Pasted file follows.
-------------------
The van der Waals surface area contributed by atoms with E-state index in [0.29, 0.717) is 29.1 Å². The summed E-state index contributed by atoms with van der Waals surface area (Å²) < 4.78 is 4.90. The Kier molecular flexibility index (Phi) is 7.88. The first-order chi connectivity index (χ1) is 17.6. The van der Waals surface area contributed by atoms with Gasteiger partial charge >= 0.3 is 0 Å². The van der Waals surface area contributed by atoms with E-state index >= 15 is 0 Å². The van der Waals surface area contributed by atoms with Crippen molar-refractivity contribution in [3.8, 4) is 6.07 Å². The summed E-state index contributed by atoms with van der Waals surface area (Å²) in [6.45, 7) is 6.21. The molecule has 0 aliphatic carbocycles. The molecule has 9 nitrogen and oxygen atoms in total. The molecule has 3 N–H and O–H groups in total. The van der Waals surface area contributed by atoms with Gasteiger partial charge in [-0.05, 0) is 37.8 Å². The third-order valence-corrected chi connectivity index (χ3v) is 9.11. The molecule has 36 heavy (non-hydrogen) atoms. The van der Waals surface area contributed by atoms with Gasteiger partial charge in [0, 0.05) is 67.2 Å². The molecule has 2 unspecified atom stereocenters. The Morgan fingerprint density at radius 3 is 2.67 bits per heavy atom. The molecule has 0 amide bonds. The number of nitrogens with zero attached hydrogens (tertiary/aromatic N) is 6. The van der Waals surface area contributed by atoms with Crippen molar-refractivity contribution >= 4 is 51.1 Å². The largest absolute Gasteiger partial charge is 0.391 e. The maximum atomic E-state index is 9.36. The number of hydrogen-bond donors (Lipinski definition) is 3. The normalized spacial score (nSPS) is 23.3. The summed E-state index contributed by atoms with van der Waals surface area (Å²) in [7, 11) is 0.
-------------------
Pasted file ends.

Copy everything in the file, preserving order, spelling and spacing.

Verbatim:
The van der Waals surface area contributed by atoms with E-state index in [0.29, 0.717) is 29.1 Å². The summed E-state index contributed by atoms with van der Waals surface area (Å²) < 4.78 is 4.90. The Kier molecular flexibility index (Phi) is 7.88. The first-order chi connectivity index (χ1) is 17.6. The van der Waals surface area contributed by atoms with Gasteiger partial charge >= 0.3 is 0 Å². The van der Waals surface area contributed by atoms with E-state index >= 15 is 0 Å². The van der Waals surface area contributed by atoms with Crippen molar-refractivity contribution in [3.8, 4) is 6.07 Å². The summed E-state index contributed by atoms with van der Waals surface area (Å²) in [6.45, 7) is 6.21. The molecule has 0 aliphatic carbocycles. The molecule has 9 nitrogen and oxygen atoms in total. The molecule has 3 N–H and O–H groups in total. The van der Waals surface area contributed by atoms with Gasteiger partial charge in [-0.05, 0) is 37.8 Å². The third-order valence-corrected chi connectivity index (χ3v) is 9.11. The molecule has 36 heavy (non-hydrogen) atoms. The van der Waals surface area contributed by atoms with Gasteiger partial charge in [0, 0.05) is 67.2 Å². The molecule has 2 unspecified atom stereocenters. The Morgan fingerprint density at radius 3 is 2.67 bits per heavy atom. The molecule has 0 amide bonds. The number of nitrogens with zero attached hydrogens (tertiary/aromatic N) is 6. The van der Waals surface area contributed by atoms with Crippen molar-refractivity contribution >= 4 is 51.1 Å². The largest absolute Gasteiger partial charge is 0.391 e. The maximum atomic E-state index is 9.36. The number of hydrogen-bond donors (Lipinski definition) is 3. The normalized spacial score (nSPS) is 23.3. The summed E-state index contributed by atoms with van der Waals surface area (Å²) in [7, 11) is 0.